Fried files appeal after federal judge rejects medical marijuana users possessing guns
Federal laws bar certain people from buying and possessing guns, including people who use drugs illegally.. While medical marijuana is legal in Florida, its use remains against U.S. law.
Florida Agriculture Commissioner Nikki Fried and other plaintiffs will appeal the dismissal of a lawsuit challenging federal prohibitions on medical marijuana patients buying and possessing guns, according to a court notice filed Wednesday.
Fried filed the lawsuit against the U.S. Department of Justice this year. Plaintiffs include medical marijuana patients and a gun owner, who allege that the prohibitions violate Second Amendment rights.
Federal laws bar certain people from buying and possessing guns, including people who use drugs illegally.
The lawsuit alleged the federal prohibitions “forbid Floridians from possessing or purchasing a firearm on the sole basis that they are state-law-abiding medical marijuana patients.”
But U.S. District Judge Allen Winsor, siding with the Justice Department, on Nov. 7 dismissed the lawsuit.
Winsor’s ruling noted that Florida voters approved a constitutional amendment in 2016 that broadly authorized medical marijuana use. But the judge, who was appointed by former President Donald Trump, cited the U.S. Constitution’s Supremacy Clause in saying that marijuana remains illegal, despite the Florida amendment.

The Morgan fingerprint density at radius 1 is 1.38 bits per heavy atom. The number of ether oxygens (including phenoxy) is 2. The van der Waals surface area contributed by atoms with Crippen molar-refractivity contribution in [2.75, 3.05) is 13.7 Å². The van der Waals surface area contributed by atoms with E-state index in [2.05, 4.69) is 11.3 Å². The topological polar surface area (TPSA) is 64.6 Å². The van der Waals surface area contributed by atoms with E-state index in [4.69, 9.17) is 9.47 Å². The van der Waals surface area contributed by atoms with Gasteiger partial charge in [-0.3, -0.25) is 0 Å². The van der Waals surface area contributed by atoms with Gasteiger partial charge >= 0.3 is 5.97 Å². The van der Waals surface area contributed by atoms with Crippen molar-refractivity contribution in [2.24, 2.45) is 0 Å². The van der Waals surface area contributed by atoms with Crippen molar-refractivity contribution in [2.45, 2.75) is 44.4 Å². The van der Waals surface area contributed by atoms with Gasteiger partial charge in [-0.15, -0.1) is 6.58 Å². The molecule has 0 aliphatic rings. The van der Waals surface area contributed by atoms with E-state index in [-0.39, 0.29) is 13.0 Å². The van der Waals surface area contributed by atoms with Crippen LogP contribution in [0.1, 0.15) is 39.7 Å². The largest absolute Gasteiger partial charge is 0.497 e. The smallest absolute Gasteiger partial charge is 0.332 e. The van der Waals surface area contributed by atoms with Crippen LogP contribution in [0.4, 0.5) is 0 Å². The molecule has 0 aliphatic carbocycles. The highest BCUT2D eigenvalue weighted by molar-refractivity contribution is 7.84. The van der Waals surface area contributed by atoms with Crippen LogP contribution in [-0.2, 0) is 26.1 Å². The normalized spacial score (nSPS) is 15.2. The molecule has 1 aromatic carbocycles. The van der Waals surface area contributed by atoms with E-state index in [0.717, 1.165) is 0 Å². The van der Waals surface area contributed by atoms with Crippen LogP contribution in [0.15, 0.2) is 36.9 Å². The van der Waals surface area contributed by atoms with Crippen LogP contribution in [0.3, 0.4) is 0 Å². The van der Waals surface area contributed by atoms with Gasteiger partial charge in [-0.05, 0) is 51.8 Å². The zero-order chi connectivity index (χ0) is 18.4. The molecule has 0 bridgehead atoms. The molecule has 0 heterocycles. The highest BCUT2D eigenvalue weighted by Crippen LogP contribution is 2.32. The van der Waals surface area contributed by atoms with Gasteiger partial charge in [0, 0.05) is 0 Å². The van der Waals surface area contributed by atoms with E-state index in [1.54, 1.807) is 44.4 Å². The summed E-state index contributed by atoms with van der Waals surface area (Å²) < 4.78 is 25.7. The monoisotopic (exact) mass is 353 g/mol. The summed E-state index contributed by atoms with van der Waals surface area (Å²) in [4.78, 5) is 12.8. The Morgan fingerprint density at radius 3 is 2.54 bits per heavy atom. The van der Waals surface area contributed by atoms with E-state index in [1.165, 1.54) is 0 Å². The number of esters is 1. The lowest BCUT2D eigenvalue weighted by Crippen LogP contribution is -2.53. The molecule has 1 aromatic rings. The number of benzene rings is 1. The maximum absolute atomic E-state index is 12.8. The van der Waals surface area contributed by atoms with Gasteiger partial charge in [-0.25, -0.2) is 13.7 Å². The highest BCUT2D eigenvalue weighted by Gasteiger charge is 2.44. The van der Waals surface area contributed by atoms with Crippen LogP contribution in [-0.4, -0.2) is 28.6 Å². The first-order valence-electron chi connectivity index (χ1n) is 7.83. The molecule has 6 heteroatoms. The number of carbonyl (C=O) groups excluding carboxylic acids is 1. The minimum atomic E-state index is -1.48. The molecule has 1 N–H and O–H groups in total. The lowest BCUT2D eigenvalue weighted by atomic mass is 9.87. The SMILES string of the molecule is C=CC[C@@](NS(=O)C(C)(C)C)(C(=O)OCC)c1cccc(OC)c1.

“In 2016, Florida stopped criminalizing the medical use of marijuana. Many people refer to this change as Florida’s ‘legalizing’ medical marijuana, but Florida did no such thing. It couldn’t. ‘Under the Supremacy Clause of the Constitution, state laws cannot permit what federal law prohibits,’ and federal law still prohibits possession of marijuana — for medical purposes or otherwise,” Winsor wrote, partially quoting a legal precedent.
Fried was a medical marijuana lobbyist before getting elected agriculture commissioner in 2018 and has been one of the state’s most prominent supporters of medical cannabis. She is Florida’s only statewide elected Democrat but will leave office in January after unsuccessfully running for governor this year.
As is common, Wednesday’s notice did not provide detailed arguments that will be made at the 11th U.S. Circuit Court of Appeals.
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